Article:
D and MC are keen to walk off some of the meals we’ve enjoyed this week and me being as usual unsuitably shod for any given occasion I opted to explore Burnham Market instead.  I want to have a look round the shops, now they’re open and also visit the art gallery to view the Jeremy Barlow exhibition.  I’d picked up his catalogue at the Jolly Sailor as was taken by his obvious love of the local landscape which I’d also been inspired by and also some lovely Parisian, Provencal and Venetian scenes.
The shops are those lovely little ‘tardis’ style boutiques which seem to have room after room crammed with intriguing objects to browse amongst for hours.  I was very restrained, I could have easily added even more wonderful little accoutrements for the table but bearing in mind both my limited luggage space and perhaps more importantly the getting full to bursting crockery cabinet at home I resisted.
When the sky bruised alarmingly and the much anticipated rain finally fell it seemed only fitting to seek refuge in the warmth and Moroccan styling of the Hoste Arms.  It was conveniently lunchtime, the menu looked very alluring and joy of joys I could also avail myself of their wifi.  I realised how deprived I had felt, my ambitious plans to blog as I go around North Norfolk was entirely thwarted when I realised I could rarely get a flicker out of my O2 network and there seemed a dearth of open wifi connections I could piggy back off.
The menu just looked so wonderful, how I wished we’d eaten here last night instead of the disappointing Lifeboat.  I don’t know whether the after effects of aiming to think French last night when ordering had lingered but I was immediately drawn to both Gruyere cheese & leek tart, truffled baby spinach and the Truffled chicken liver parfait, fig & grape compote, toasted brioche.  Both are available as a main course but how much more indulgent to have one of each as a starter portion.  That duly organised I settled down in my big comfy settee, with a stack of reading materials, a finally happy iPhone and a glass of local cider.  Rain, what rain?
I wasn’t disappointed with my choice, the parfait was gloriously smooth and tasty, the sticky figgy compote moreish and the sweet brioche just the perfect vehicle for all that creamy unctuousness.  The tart hidden under a carpet of verdant spinach was cheesy and yummy and exceedingly good also.  I was very happy!  I was luckily just at the end of their lunch and I could luxuriate in their Moroccan themed lounge watching the awfully attractive families that frequent this village pour in and order bulging stands of afternoon tea sandwiches and pots and pots of tea, whilst uploading a few blog posts and downloading a few new apps.  And I have to give props for the very impressive toilet facilities.  It was an enormous room fully armed with all the usual necessities but also hairdryers and lots of lovely delicious smelling lotions and potions.
It seemed wrong to leave so I rounded off my meal with a decadent warm dark chocolate fondant, chocolate sauce and vanilla ice cream.  It came embellished with a shard of sugar work and was rich and melty and very fine. I’ve really enjoyed my respite (and connectivity) at the Hoste Arms and hope to avail myself on their fine hospitality on another day – maybe even take a room there!  Two forks for the food and a couple of tines for the wifi – clearly I need to be plugged in more than I ever realised!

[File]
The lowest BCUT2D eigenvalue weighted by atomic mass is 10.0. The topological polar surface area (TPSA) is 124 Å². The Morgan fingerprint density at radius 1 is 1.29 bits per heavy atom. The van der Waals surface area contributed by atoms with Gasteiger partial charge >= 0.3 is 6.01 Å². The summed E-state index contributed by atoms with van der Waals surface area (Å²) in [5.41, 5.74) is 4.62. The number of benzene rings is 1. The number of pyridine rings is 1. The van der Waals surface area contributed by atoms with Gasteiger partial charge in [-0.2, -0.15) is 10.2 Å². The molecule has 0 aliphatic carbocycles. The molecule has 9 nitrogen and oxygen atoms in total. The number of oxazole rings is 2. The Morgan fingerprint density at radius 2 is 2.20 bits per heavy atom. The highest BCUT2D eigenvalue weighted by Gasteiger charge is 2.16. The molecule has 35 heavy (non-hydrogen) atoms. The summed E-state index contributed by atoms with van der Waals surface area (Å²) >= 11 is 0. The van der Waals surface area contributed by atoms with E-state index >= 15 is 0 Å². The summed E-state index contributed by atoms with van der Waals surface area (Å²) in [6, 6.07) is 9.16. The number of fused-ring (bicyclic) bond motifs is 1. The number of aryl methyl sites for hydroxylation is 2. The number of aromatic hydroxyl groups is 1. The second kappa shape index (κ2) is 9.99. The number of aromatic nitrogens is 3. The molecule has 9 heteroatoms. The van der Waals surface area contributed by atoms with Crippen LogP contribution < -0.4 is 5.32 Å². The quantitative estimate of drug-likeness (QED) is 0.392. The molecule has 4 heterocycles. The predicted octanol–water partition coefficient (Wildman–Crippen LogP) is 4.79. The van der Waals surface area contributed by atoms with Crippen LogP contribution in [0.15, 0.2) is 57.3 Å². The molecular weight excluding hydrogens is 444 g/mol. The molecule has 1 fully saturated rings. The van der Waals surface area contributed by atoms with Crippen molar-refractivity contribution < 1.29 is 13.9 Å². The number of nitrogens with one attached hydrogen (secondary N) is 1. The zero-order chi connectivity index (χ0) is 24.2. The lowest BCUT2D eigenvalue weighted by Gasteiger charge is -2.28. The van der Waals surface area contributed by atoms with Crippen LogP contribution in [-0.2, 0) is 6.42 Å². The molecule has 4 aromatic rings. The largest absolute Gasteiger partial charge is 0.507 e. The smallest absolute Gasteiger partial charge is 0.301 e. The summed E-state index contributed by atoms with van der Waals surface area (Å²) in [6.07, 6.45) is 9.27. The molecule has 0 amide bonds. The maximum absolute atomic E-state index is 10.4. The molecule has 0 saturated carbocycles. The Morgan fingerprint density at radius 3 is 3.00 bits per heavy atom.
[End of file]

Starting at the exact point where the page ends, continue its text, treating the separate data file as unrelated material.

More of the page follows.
Wednesday, August 19, 2009

Lifeboat Inn - Out!

Being such a lover of French food it’s never difficult to think of an excuse to whip out the white fluted-edged plates and bee tumblers and rustle up some French bistro delight or indulge in the finer culinary artistry of a soupçon of haute cuisine.  And generally on August 19th I find an excuse to go French.  Perhaps others would plump for Bastille Day or hide a little china king in a cake for Epiphany but being singular I go come over all French on this day and get out the pearls to celebrate Coco Chanel’s birthday. And being here with the ever wonderful D and MC I thought they’d like to join me in this fête.  I have no idea what Coco thought about food, French or otherwise but she did utter some marvellous statements, my favourite being - “A girl should be two things: classy and fabulous.”  And on top of all that wisdom I am a huge fan of her camellias, the quilted leather and that indefinable “je ne sais quois”.
In the quest for our own ‘classy and fabulous’ dinner we decided on the restaurant at The Lifeboat Inn in Thornham.  D and MC have eaten here on previous occasions and we have a choice of the unbookable bistro part or the restaurant and seeing some of the restaurants tables around these parts get snapped up quick so we go for more ornate restaurant menu. The Lifeboat Inn prides itself on the view out to sea but I can't see the sea from the window next to our table as there are fields full of those round hay bales stretching as far as the eye can see. Perhaps I need to be peering out of one of their bedrooms above to see beyond the golden fields.